Role of limited evaluation and aggressive medical management in multiple sclerosis

A review of 113 patients

L. T. Sirls, P. E. Zimmern, G. E. Leach

Research output: Contribution to journalArticle

73 Citations (Scopus)

Abstract

Multiple sclerosis has frequent urological manifestations. Medical management, based on clinical symptoms and urodynamic findings, incorporates clean intermittent catheterization, oral pharmacological agents (that is oral oxybutynin) or their combination (the desired end point of treatment being complete retention with clean intermittent catheterization). Our objectives were to evaluate the efficacy of medical management in multiple sclerosis patients, determine the incidence of hydronephrosis at presentation and during treatment, and evaluate the impact of electromyography on patient management. We reviewed retrospectively 113 patients with documented multiple sclerosis (mean age 45 years, range 20 to 75 years and mean followup 41 months, range 6 to 136 months). Presenting symptoms were irritative alone or combined with obstructive symptoms in 94 patients (83%). On cystometrography 79 patients (70%) had detrusor hyperreflexia and 17 (15%) had an areflexic bladder. Coaxial needle electromyography was performed on 54 patients and 15 (28%) had detrusor-sphincter dyssynergia. Patients with detrusor-sphincter dyssynergia had more advanced neurological disease. A total of 105 patients had radiological imaging of the upper tracts. Only 7 patients (6.6%) had hydronephrosis at presentation and all were stable or improved with medical management. No patient had hydronephrosis with aggressive medical management. No patient with detrusor-sphincter dyssynergia had hydronephrosis or elevated creatinine levels at presentation or during treatment. Medical management failed in 8 patients (7%) who required surgical intervention. Limited evaluation (voiding symptoms, post-void residual and cystometrography) of multiple sclerosis patients is sufficient to formulate an effective treatment program. Electromyography is not necessary in the routine evaluation of patients with documented multiple sclerosis. After baseline upper tract imaging, routine yearly evaluations are unnecessary (unless initially abnormal or indicated by a change in clinical status). Medical management of patients with multiple sclerosis is safe and effective. In this series, no patient had hydronephrosis on therapy, and only 7% of the patients failed aggressive medical management and required surgical intervention.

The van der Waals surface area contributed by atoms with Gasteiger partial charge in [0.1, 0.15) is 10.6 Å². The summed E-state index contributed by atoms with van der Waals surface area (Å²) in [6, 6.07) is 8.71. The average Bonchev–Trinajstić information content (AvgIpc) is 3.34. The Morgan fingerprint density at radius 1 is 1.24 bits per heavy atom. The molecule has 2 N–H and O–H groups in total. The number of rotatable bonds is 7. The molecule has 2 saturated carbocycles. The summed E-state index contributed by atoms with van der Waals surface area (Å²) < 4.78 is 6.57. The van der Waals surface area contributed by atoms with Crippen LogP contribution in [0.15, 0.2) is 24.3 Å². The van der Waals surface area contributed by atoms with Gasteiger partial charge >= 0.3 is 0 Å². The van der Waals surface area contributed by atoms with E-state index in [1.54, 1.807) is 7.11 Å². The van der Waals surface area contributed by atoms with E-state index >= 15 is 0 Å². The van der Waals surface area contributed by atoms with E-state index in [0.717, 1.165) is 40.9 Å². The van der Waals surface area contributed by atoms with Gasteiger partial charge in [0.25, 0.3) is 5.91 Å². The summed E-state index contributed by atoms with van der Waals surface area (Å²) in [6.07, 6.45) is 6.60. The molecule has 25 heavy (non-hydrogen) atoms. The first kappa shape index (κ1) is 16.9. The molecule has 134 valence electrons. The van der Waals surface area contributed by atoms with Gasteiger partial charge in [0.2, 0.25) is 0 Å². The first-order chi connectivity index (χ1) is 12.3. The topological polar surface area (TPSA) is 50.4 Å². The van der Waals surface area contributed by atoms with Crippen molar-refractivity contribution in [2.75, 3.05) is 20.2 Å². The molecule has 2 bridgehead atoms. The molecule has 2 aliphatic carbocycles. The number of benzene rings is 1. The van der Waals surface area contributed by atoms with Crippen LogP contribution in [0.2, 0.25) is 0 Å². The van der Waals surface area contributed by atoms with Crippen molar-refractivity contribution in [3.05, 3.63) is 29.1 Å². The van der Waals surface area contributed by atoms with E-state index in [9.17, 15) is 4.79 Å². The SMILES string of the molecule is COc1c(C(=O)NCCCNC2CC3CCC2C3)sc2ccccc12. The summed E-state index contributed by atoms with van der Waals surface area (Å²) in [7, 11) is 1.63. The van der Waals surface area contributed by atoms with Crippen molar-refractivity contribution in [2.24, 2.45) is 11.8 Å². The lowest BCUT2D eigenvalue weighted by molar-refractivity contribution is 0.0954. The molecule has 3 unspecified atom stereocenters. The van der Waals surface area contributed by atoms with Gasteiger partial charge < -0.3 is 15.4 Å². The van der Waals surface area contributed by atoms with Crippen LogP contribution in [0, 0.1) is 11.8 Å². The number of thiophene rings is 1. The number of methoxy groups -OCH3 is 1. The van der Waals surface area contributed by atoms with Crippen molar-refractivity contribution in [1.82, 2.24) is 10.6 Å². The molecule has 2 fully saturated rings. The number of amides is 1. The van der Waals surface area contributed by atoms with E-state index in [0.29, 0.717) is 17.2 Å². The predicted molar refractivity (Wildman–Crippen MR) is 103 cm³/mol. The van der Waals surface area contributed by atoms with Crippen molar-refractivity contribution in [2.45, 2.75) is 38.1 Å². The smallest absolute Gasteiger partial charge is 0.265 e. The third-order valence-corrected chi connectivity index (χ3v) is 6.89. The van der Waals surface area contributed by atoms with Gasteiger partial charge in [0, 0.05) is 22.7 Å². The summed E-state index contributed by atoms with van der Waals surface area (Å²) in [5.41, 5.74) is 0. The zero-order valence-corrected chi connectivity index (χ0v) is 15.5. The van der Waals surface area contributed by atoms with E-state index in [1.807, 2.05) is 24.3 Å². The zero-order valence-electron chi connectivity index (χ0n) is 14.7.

Original languageEnglish (US)
Pages (from-to)946-950
Number of pages5
JournalJournal of Urology
Volume151
Issue number4
StatePublished - 1994

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Multiple Sclerosis
Hydronephrosis
Electromyography
Ataxia
Intermittent Urethral Catheterization
Urological Manifestations
Therapeutics
Abnormal Reflexes
Symptom Assessment
Urodynamics
Needles
Creatinine
Urinary Bladder

Keywords

  • electromyography
  • multiple sclerosis
  • oxybutynin
  • urinary catheterization

ASJC Scopus subject areas

  • Urology

Cite this

Role of limited evaluation and aggressive medical management in multiple sclerosis : A review of 113 patients. / Sirls, L. T.; Zimmern, P. E.; Leach, G. E.

In: Journal of Urology, Vol. 151, No. 4, 1994, p. 946-950.

Research output: Contribution to journalArticle

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abstract = "Multiple sclerosis has frequent urological manifestations. Medical management, based on clinical symptoms and urodynamic findings, incorporates clean intermittent catheterization, oral pharmacological agents (that is oral oxybutynin) or their combination (the desired end point of treatment being complete retention with clean intermittent catheterization). Our objectives were to evaluate the efficacy of medical management in multiple sclerosis patients, determine the incidence of hydronephrosis at presentation and during treatment, and evaluate the impact of electromyography on patient management. We reviewed retrospectively 113 patients with documented multiple sclerosis (mean age 45 years, range 20 to 75 years and mean followup 41 months, range 6 to 136 months). Presenting symptoms were irritative alone or combined with obstructive symptoms in 94 patients (83{\%}). On cystometrography 79 patients (70{\%}) had detrusor hyperreflexia and 17 (15{\%}) had an areflexic bladder. Coaxial needle electromyography was performed on 54 patients and 15 (28{\%}) had detrusor-sphincter dyssynergia. Patients with detrusor-sphincter dyssynergia had more advanced neurological disease. A total of 105 patients had radiological imaging of the upper tracts. Only 7 patients (6.6{\%}) had hydronephrosis at presentation and all were stable or improved with medical management. No patient had hydronephrosis with aggressive medical management. No patient with detrusor-sphincter dyssynergia had hydronephrosis or elevated creatinine levels at presentation or during treatment. Medical management failed in 8 patients (7{\%}) who required surgical intervention. Limited evaluation (voiding symptoms, post-void residual and cystometrography) of multiple sclerosis patients is sufficient to formulate an effective treatment program. Electromyography is not necessary in the routine evaluation of patients with documented multiple sclerosis. After baseline upper tract imaging, routine yearly evaluations are unnecessary (unless initially abnormal or indicated by a change in clinical status). Medical management of patients with multiple sclerosis is safe and effective. In this series, no patient had hydronephrosis on therapy, and only 7{\%} of the patients failed aggressive medical management and required surgical intervention.",
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